The horrifying fatal school bus accident in Chattanooga in November that killed five children has highlighted the frailties in the system that make it difficult to track accidents and take steps to effectively prevent similar deadly crashes.
In November, a bus left Woodmore Elementary School with approximately 37 students on board, crashed into a tree, and flipped over. Six children were killed, and several others injured, including six who were injured seriously enough to be rushed to the intensive care unit. The driver of the bus was arrested on charges of vehicle homicide. At least one of the children on the bus was a kindergartner.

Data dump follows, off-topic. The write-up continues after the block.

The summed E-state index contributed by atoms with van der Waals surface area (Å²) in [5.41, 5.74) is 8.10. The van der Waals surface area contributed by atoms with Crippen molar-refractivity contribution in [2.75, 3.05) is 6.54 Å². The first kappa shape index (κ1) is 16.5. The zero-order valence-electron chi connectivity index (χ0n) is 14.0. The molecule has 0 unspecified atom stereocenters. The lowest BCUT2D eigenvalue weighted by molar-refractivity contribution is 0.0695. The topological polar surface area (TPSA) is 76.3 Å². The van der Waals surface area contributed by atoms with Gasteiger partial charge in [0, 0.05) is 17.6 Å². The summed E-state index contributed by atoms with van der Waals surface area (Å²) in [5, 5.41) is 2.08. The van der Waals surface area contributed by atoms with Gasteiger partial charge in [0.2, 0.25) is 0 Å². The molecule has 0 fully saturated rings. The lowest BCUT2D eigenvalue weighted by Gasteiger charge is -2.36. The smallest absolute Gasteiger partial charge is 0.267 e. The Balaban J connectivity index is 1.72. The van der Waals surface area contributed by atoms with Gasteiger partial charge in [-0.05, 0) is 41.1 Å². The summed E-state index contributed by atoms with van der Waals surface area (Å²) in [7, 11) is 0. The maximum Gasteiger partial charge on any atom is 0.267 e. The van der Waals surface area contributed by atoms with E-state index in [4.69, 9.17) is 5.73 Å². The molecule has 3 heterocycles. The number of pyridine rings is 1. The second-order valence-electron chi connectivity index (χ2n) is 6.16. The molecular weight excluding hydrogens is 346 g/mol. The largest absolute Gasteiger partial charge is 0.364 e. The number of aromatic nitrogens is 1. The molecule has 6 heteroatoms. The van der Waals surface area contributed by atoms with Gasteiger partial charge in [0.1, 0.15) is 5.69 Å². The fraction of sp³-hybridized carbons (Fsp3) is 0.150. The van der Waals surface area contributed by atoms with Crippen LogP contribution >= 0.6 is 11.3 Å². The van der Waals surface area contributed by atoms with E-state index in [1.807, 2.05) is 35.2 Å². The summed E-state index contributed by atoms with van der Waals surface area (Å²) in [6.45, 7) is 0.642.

According to the Georgia Department of Transportation (GDOT), this year alone, there have been at least 700 accidents involving metro Atlanta school buses, or approximately 2 crashes a day. However, that data may be incomplete. Officials admit that the database lacks data on many accidents, and this makes it difficult for officials to track accident rates, pinpoint causes, and take steps to eliminate these accidents. Those steps include retraining school drivers, strengthening training and safety standards, and identifying accident trends in particular areas. Better accident data could also help identify dangerous drivers, who can then be removed from the system.